RE: "charismatic" theologies and science

Date: Thu Aug 29 2002 - 08:51:28 EDT

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    Please, Moorad, this is the type of response I was hoping to avoid! As I
    stated in my original post, I don't hold to the "no-tongues=no-Spirit"
    theology myself, but I am not interested in hearing each person's critique
    of that theology. I am more interested in hearing from those that do
    personally experience and practice those types of spiritual gifts and their
    attending theology; what unique struggles and perspectives do they have as
    they attempt to deal with faith-science issues?

               > To:
    <>, <>
                         08/29/02 Subject: RE:
    "charismatic" theologies and science
                         07:19 AM

    The difficulty with the charismatic movement is to say that if one does not
    speak in tongues, then that is sufficient proof that one does not have the
    Holy Spirit. Before we seek further gifts, let us be sure we are already
    using those that God has given us and use them to glorify Him. I once met
    an Armenian lady who spoke in tongues but said she never did it in public
    and that it was her prayer language. That I can respect! Moorad

    -----Original Message-----
    From: []
    Sent: Wednesday, August 28, 2002 3:31 PM
    Subject: "charismatic" theologies and science

    Iain Strachan wrote the following in his BIO:

    "I attend an Evangelical Church of England, that has moderate
    charismatic tendencies. I'm very open to the idea that the gifts of
    the spirit are real, but also aware that it can get divisive.
    Certain people in our church got involved in the Toronto thing, and I
    have to say I was a little worried at the sight of people shaking
    uncontrollably - it didn't seem to me that this kind of thing was
    from God, but I guess one should keep an open mind about these
    things. I'd be interested to hear what other people in the group
    feel about these issues."

    Iain raises a question that I have been thinking about for awhile. First, a
    note on why I am interested in this topic: I was raised in a Christian
    tradition that did not embrace and practice manifestations of the Spirit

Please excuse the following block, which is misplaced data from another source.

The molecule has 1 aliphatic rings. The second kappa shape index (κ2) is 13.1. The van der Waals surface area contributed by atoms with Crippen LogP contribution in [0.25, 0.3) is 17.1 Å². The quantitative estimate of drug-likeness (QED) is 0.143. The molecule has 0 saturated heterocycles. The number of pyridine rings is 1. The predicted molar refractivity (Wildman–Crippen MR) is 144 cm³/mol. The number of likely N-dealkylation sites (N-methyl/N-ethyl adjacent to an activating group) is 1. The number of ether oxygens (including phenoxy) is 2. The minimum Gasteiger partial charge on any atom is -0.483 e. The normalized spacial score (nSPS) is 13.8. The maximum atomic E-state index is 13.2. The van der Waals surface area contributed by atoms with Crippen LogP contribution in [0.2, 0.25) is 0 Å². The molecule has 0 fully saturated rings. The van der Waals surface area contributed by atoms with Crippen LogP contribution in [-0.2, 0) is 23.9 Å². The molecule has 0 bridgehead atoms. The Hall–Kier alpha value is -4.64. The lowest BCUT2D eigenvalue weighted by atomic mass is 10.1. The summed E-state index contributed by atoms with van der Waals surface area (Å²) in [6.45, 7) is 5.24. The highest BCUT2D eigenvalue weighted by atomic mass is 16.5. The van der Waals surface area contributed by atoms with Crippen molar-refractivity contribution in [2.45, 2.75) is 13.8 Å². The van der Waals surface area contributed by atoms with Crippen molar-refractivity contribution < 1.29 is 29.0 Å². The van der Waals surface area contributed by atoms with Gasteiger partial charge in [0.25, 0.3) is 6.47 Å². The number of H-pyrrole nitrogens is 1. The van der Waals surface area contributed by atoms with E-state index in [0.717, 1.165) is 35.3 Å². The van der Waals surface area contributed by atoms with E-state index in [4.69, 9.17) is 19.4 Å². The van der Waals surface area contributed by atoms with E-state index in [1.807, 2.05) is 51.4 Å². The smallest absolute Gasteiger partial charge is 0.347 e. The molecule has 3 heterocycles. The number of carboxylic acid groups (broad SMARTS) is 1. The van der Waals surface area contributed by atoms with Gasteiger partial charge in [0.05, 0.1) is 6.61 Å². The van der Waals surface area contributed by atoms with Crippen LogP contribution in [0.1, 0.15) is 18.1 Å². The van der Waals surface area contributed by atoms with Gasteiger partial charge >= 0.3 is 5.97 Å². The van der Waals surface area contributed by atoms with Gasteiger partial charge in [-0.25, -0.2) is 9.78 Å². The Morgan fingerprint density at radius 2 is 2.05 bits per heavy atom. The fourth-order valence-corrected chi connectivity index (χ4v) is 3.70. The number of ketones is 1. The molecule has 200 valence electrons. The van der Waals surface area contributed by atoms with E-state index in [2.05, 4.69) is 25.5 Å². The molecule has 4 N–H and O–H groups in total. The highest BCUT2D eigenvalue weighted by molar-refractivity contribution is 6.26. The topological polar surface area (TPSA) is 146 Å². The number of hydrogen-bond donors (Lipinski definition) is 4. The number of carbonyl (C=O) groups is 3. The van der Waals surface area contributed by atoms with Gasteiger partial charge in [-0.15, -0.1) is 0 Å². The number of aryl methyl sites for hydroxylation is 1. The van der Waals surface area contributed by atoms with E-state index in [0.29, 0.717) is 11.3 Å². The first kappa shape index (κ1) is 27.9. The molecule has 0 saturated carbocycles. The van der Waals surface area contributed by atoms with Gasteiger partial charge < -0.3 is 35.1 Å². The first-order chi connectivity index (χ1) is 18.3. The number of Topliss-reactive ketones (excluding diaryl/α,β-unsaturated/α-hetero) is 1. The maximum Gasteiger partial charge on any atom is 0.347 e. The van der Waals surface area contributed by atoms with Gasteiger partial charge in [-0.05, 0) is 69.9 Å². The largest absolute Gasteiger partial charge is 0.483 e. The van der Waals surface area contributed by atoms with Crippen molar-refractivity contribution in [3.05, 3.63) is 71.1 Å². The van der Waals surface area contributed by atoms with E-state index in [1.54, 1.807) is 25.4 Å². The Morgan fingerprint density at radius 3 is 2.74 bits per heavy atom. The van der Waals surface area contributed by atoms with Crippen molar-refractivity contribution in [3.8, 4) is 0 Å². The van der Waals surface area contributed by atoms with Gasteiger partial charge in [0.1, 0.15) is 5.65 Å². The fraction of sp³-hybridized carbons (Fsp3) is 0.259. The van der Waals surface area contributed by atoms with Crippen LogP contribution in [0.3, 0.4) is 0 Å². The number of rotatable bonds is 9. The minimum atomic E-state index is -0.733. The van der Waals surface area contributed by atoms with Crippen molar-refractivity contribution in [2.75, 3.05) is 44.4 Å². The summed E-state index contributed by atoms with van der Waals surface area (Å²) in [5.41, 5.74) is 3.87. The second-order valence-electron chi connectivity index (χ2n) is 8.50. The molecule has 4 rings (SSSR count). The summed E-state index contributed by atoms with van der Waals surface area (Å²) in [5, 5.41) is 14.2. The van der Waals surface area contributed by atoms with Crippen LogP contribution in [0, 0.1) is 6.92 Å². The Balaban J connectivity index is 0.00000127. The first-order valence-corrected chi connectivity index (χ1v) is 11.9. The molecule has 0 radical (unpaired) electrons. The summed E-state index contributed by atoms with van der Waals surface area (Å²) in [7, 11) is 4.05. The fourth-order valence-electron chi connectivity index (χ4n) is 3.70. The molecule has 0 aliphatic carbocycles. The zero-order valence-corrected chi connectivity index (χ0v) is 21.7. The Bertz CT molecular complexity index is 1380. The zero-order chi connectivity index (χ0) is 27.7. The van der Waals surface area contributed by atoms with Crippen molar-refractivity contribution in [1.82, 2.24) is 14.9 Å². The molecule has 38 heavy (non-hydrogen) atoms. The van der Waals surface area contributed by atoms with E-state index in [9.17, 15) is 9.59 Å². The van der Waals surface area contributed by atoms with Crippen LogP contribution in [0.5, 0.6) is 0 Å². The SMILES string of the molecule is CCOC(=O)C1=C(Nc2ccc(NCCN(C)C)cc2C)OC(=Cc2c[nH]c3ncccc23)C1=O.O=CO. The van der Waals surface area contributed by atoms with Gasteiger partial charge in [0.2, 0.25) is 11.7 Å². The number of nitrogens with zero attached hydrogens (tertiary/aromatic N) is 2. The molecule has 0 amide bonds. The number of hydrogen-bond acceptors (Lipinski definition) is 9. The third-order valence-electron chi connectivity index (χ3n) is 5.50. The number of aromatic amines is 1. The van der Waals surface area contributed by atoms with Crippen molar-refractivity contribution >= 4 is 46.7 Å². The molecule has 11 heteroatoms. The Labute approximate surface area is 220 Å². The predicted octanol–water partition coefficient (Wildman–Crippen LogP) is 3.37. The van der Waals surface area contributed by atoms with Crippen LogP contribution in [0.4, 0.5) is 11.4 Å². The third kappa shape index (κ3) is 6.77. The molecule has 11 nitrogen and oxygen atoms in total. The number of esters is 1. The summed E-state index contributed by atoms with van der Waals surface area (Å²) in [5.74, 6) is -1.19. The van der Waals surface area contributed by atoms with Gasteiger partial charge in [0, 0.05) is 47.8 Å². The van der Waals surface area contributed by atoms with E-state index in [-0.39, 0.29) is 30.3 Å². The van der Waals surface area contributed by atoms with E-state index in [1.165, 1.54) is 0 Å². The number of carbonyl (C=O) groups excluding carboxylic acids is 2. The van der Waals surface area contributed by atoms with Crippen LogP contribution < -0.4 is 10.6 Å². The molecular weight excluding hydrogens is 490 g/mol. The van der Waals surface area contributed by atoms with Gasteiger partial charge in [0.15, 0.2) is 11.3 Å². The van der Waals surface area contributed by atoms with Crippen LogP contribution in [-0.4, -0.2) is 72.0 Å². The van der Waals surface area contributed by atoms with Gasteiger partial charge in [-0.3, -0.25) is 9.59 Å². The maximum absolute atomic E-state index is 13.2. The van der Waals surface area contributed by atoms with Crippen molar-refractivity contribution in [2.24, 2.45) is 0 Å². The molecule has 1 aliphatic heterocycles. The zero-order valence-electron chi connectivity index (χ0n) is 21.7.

such as speaking in tongues. Although I have no interest in rushing after
    such gifts for the sake of the gift and don't think that I hold to a
    theology that expects/require these particular expressions to be present in
    every believer's life, I do desire to be filled with the Holy Spirit (as
    Jesus implies that we should seek to be - see Luke 11:13), and thereby
    empowered to do his work. If being filled has the side effect of some
    physical/verbal manifestation, then I think that I am open to that as a

    That said, I have absolutely no interest in precipitating a heated debate
    on the theological points involved with this issue. Obviously, some of our
    theologies will constrain (for good or bad - I have no desire to judge) how
    we each come down on this issue (theoretically and experientially).
    Instead, I would like to initiate discussion by posing the following

    What is the coincidence of more charismatic "spiritual gifts" theology
    conciliatory/complementary/liberal (I use the word "liberal" in the very
    best sense of the word, not as left-winged) views on the relationship of
    Christian theology and natural science (esp. with regard to accepting

    I would be very interested to know there exists people who are at the same
    time practicing charismatics (for lack of a better term) and evolutionists
    (also for lack of a better term). For example, does anyone know an
    evolutionary biologist who is an active member of an Assembly of God
    church? I would like to think that such people do exist, even if they are
    rare. (My impression is that a disproportionate number of people associated
    with the ASA are from more Reformed traditions, if only because those were
    the folks who started and kept the organization going for many years).

    If such "charismatic scientists" exist, I would be very interested in
    learning about their unique perspectives on the relationship of natural
    science and Christian faith.

    Again, please allow me to emphasize that I am not interested in theological
    rants about such theological points, although you may wish to simply
    describe your personal understanding (e.g., "My theology is X, and this
    prohibits me from believing in Y and experiencing Z"; Please DO NOT say, "I
    hold to theology X, and from my viewpoint here's what's wrong with theology
    Y with regard to this issue").

    I look forward to the responses


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